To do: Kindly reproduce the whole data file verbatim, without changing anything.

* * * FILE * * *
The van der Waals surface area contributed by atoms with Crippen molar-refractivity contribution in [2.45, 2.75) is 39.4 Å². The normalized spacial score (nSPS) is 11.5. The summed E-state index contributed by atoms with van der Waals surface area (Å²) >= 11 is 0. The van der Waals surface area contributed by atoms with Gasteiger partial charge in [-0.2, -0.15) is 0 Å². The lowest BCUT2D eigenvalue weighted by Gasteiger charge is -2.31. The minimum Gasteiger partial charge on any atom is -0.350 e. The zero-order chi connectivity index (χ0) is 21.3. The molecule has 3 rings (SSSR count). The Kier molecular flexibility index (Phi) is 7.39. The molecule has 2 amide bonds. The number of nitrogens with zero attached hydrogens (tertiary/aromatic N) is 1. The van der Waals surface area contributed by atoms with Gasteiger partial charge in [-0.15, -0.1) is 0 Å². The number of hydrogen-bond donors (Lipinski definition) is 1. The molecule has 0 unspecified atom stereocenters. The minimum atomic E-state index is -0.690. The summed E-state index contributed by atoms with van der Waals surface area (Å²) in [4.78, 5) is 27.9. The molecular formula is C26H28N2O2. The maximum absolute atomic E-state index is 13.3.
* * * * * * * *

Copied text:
The van der Waals surface area contributed by atoms with Crippen molar-refractivity contribution in [2.45, 2.75) is 39.4 Å². The normalized spacial score (nSPS) is 11.5. The summed E-state index contributed by atoms with van der Waals surface area (Å²) >= 11 is 0. The van der Waals surface area contributed by atoms with Gasteiger partial charge in [-0.2, -0.15) is 0 Å². The lowest BCUT2D eigenvalue weighted by Gasteiger charge is -2.31. The minimum Gasteiger partial charge on any atom is -0.350 e. The zero-order chi connectivity index (χ0) is 21.3. The molecule has 3 rings (SSSR count). The Kier molecular flexibility index (Phi) is 7.39. The molecule has 2 amide bonds. The number of nitrogens with zero attached hydrogens (tertiary/aromatic N) is 1. The van der Waals surface area contributed by atoms with Gasteiger partial charge in [-0.15, -0.1) is 0 Å². The number of hydrogen-bond donors (Lipinski definition) is 1. The molecule has 0 unspecified atom stereocenters. The minimum atomic E-state index is -0.690. The summed E-state index contributed by atoms with van der Waals surface area (Å²) in [4.78, 5) is 27.9. The molecular formula is C26H28N2O2. The maximum absolute atomic E-state index is 13.3.